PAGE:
Those who died on 13 November were France, the whole of France. They were students, journalists, teachers, caterers, engineers, drivers, lawyers, graphic designers, architects, carpenters, waiters, photographers, civil servants, advertisers, sales people and artists. They were the professions of France, the talents of the world. They all wanted to succeed, for themselves, for their families and for their countries. We’ll always recall their faces, their names, their hopes, their joys and their shattered dreams.
We know the enemy: it’s hatred, the hatred which kills in Bamako, Tunis, Palmyra, Copenhagen and Paris, and which killed before in London and Madrid. The enemy is the fanaticism that wants to subject humanity to an inhuman system, it’s obscurantism – in other words, a distorted Islam that renounces the message of its own holy book. We’ll defeat that enemy together, with our strength, the strength of the Republic; with our weapons, the weapons of democracy; with our institutions; and with the law. In this battle, we can count on our soldiers, engaged in difficult operations in Syria, Iraq and the Sahel. We can count on our police, our gendarmes, working with the courts, who again conducted themselves admirably to neutralize the terrorists.
We can count on Parliament to adopt all necessary measures to defend our country’s interests, in a spirit of national harmony and with respect for fundamental liberties. And most particularly, we can count on every French woman and man to display vigilance, resolve, humanity and dignity.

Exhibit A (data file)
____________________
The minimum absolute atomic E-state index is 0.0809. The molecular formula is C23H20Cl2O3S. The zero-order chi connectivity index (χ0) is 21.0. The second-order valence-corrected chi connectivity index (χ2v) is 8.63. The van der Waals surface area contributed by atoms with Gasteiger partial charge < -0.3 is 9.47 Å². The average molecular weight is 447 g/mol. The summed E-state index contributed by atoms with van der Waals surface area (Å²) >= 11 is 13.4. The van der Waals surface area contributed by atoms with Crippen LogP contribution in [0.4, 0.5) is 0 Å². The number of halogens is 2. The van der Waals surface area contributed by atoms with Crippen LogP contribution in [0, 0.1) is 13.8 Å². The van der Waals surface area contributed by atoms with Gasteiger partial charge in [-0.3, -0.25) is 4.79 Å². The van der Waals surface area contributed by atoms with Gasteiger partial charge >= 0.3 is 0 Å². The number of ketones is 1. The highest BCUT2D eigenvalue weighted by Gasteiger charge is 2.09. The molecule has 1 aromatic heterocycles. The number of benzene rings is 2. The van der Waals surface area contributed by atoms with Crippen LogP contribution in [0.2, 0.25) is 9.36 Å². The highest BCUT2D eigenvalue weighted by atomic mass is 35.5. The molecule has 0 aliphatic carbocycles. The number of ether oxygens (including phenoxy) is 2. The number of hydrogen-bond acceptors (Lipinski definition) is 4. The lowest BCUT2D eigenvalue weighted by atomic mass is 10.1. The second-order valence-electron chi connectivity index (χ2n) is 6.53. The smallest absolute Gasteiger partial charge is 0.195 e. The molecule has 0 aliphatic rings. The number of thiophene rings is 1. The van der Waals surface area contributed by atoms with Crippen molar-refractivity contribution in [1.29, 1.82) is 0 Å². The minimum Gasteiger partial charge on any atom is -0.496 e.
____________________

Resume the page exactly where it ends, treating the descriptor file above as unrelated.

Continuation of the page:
We’ll pursue this battle to the end, and we’ll win it by remaining true to the very idea of France. What is this? A way of life, a fierce determination to be together, an attachment to laïcité [secularism] (1), a sense of nationhood and a trust in our collective destiny.
I say to you today: we will not change. We’ll remain united, united on what’s most essential. And here before you and your families, I applaud the innumerable gestures made by so many anonymous French people, who flocked to the site of the tragedies to light a candle or leave flowers, a message, a drawing. If we are looking for a word to describe that impulse, that word is part of the Republic’s motto: fraternity.
And what can we say about the mobilization of all our public services to bring relief and assistance to the victims, to work with survivors, to provide support for loved ones? And the admirable medical staff? Their efforts, too, reflect what we are: a country of solidarity.